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The sale in London's Maddox Street offered La Guerre des Trous (The War of Holes), which came from a UK vendor who had bought it in the 1970s. The same source had previously yielded another high-value Nevinson wartime sketch, On the Road to Ypres, which took £90,000 in the same rooms last December.

Here the 6 x 7¼in (15 x 18cm) signed pen and ink drawing was estimated at £80,000-120,000 and, on the day, attracted interest from a number of interested parties before being knocked down at £110,000 to London dealers Osborne Samuel.

Gordon Samuel told ATG that it would appear at the September show they are planning to tie in with the release of a new book on Nevinson which the gallery are co-publishing with Lund Humphries.

La Geurre des Trous itself was a study for a larger painting to which it relates very closely. From 1914-15, it shows French soldiers positioned in the trenches and dates to a period when the artist was a member of the Friends' Ambulance Unit, possibly when he was based for two months at Woesten, just north-west of Ypres.

London Scene

The sale also offered a later Nevinson print, The Thames from Blackfriars, which again attracted a strong following before selling to Osborne Samuel.

The 15 x 19¾in (38 x 50cm) signed etching and drypoint from c.1927 came from a separate source, a corporate collection which has been selling works through Bloomsbury over the last 18 months.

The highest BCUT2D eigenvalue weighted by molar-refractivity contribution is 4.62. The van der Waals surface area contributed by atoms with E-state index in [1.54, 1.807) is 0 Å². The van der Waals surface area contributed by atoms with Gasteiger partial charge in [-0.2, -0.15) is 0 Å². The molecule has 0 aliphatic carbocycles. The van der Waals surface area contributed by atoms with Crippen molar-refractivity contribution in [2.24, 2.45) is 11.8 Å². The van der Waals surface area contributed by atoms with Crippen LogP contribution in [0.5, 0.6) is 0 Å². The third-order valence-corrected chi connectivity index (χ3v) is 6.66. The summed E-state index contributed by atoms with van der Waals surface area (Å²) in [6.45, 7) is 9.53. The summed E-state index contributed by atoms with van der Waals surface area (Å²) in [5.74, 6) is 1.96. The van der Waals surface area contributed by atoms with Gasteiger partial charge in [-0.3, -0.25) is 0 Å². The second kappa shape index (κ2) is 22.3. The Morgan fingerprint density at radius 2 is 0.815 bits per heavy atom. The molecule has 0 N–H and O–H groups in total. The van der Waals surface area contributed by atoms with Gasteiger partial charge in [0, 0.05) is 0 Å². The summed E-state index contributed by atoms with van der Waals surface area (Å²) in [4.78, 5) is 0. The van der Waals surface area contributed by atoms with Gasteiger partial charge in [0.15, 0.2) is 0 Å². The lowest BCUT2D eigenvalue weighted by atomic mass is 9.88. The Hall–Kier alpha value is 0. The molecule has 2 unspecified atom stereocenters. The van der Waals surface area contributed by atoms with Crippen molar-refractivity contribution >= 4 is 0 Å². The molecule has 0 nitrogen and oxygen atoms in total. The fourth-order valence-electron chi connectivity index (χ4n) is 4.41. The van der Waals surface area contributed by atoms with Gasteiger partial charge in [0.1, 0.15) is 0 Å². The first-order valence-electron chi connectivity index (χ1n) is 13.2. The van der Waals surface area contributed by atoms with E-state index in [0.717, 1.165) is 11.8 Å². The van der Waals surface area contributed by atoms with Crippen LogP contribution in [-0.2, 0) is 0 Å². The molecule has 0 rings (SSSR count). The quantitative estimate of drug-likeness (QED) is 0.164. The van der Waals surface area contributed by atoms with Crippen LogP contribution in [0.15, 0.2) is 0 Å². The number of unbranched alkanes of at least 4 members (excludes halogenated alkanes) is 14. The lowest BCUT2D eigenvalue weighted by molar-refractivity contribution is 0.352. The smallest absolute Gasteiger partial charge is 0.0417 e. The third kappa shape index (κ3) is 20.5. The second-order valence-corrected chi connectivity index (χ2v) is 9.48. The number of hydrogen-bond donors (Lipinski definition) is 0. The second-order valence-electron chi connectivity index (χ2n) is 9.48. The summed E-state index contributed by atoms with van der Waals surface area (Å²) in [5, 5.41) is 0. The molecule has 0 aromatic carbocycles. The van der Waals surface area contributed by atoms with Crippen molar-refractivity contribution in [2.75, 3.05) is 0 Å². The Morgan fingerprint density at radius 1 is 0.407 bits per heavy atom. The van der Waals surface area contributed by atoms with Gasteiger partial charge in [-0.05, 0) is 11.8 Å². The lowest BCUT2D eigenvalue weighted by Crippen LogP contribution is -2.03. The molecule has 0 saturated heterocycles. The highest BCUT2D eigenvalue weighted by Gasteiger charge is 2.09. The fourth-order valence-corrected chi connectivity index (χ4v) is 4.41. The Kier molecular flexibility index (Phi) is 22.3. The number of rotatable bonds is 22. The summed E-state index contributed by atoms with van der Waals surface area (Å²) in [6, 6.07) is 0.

Although numbered 16/60, Bloomsbury's head of department Alexander Hayter felt that possibly only half of the planned edition of 60 was actually printed. Nowadays, The Thames from Blackfriars is among the rarest, as well as being probably the largest, of Nevinson's prints.

No copy has been seen at auction for at least 20 years and, being a richly inked impression in excellent condition, it overshot a £15,000-20,000 estimate before selling at £32,000.

View of Venice

A copy of Roy Lichtenstein's (1923-97) relief print Two Nudes (c.284) from 1994 sold for a low-estimate £100,000, but among the better-performing British works was a rarely seen Lill Tschudi (1911-2004) linocut. In fact, no auction records could be traced of The Band at St Mark's Square.

Signed, titled and numbered4/50, the 14¾ x 9in (38 x 23cm) print was consigned by a Swiss vendor who had had bought it from the artist's estate. How many impressions exist is uncertain (probably only a handful), but it is likely that Tschudi produced the image as part of her series of prints on this scale featuring some of Europe's great cities (including Paris and London).

Estimated at £7000-9000, this was a scarce opportunity to acquire a copy of this print. With three phone bidders in contention, it was taken to £22,000 at which point it was knocked down to a private collector from New York.

The buyer's premium was 24%